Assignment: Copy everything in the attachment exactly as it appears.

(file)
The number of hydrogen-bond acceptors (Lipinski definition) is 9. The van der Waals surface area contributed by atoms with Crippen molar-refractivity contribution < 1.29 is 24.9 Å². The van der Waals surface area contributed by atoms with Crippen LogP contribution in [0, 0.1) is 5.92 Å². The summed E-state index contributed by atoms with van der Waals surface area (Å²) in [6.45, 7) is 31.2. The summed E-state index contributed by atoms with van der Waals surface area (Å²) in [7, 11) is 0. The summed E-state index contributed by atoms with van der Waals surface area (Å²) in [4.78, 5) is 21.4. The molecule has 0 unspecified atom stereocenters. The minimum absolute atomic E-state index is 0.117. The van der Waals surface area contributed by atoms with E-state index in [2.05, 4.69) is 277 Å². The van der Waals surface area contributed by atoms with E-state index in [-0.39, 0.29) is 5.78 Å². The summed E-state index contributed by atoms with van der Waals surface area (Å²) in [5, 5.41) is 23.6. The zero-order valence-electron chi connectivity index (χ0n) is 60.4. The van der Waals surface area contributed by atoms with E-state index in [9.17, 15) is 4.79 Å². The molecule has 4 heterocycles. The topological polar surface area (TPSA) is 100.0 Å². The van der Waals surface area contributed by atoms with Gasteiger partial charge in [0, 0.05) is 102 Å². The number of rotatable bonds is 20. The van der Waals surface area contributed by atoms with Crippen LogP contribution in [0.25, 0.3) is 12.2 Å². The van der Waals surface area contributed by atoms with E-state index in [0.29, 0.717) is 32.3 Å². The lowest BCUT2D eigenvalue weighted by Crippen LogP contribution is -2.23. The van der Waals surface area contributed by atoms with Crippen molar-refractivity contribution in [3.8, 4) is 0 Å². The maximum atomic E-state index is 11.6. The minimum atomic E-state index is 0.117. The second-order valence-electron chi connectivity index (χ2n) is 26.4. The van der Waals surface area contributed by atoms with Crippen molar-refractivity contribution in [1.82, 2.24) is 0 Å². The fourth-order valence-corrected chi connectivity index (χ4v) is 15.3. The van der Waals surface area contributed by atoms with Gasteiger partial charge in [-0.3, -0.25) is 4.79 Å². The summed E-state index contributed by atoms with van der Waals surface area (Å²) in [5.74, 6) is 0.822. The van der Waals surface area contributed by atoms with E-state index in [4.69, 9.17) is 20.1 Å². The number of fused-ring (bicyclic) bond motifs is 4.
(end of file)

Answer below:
The number of hydrogen-bond acceptors (Lipinski definition) is 9. The van der Waals surface area contributed by atoms with Crippen molar-refractivity contribution < 1.29 is 24.9 Å². The van der Waals surface area contributed by atoms with Crippen LogP contribution in [0, 0.1) is 5.92 Å². The summed E-state index contributed by atoms with van der Waals surface area (Å²) in [6.45, 7) is 31.2. The summed E-state index contributed by atoms with van der Waals surface area (Å²) in [7, 11) is 0. The summed E-state index contributed by atoms with van der Waals surface area (Å²) in [4.78, 5) is 21.4. The molecule has 0 unspecified atom stereocenters. The minimum absolute atomic E-state index is 0.117. The van der Waals surface area contributed by atoms with E-state index in [2.05, 4.69) is 277 Å². The van der Waals surface area contributed by atoms with E-state index in [-0.39, 0.29) is 5.78 Å². The summed E-state index contributed by atoms with van der Waals surface area (Å²) in [5, 5.41) is 23.6. The zero-order valence-electron chi connectivity index (χ0n) is 60.4. The van der Waals surface area contributed by atoms with E-state index in [9.17, 15) is 4.79 Å². The molecule has 4 heterocycles. The topological polar surface area (TPSA) is 100.0 Å². The van der Waals surface area contributed by atoms with Gasteiger partial charge in [0, 0.05) is 102 Å². The number of rotatable bonds is 20. The van der Waals surface area contributed by atoms with Crippen LogP contribution in [0.25, 0.3) is 12.2 Å². The van der Waals surface area contributed by atoms with E-state index in [0.29, 0.717) is 32.3 Å². The lowest BCUT2D eigenvalue weighted by Crippen LogP contribution is -2.23. The van der Waals surface area contributed by atoms with Crippen molar-refractivity contribution in [3.8, 4) is 0 Å². The maximum atomic E-state index is 11.6. The minimum atomic E-state index is 0.117. The second-order valence-electron chi connectivity index (χ2n) is 26.4. The van der Waals surface area contributed by atoms with Crippen molar-refractivity contribution in [1.82, 2.24) is 0 Å². The fourth-order valence-corrected chi connectivity index (χ4v) is 15.3. The van der Waals surface area contributed by atoms with Gasteiger partial charge in [-0.3, -0.25) is 4.79 Å². The summed E-state index contributed by atoms with van der Waals surface area (Å²) in [5.74, 6) is 0.822. The van der Waals surface area contributed by atoms with E-state index in [4.69, 9.17) is 20.1 Å². The number of fused-ring (bicyclic) bond motifs is 4.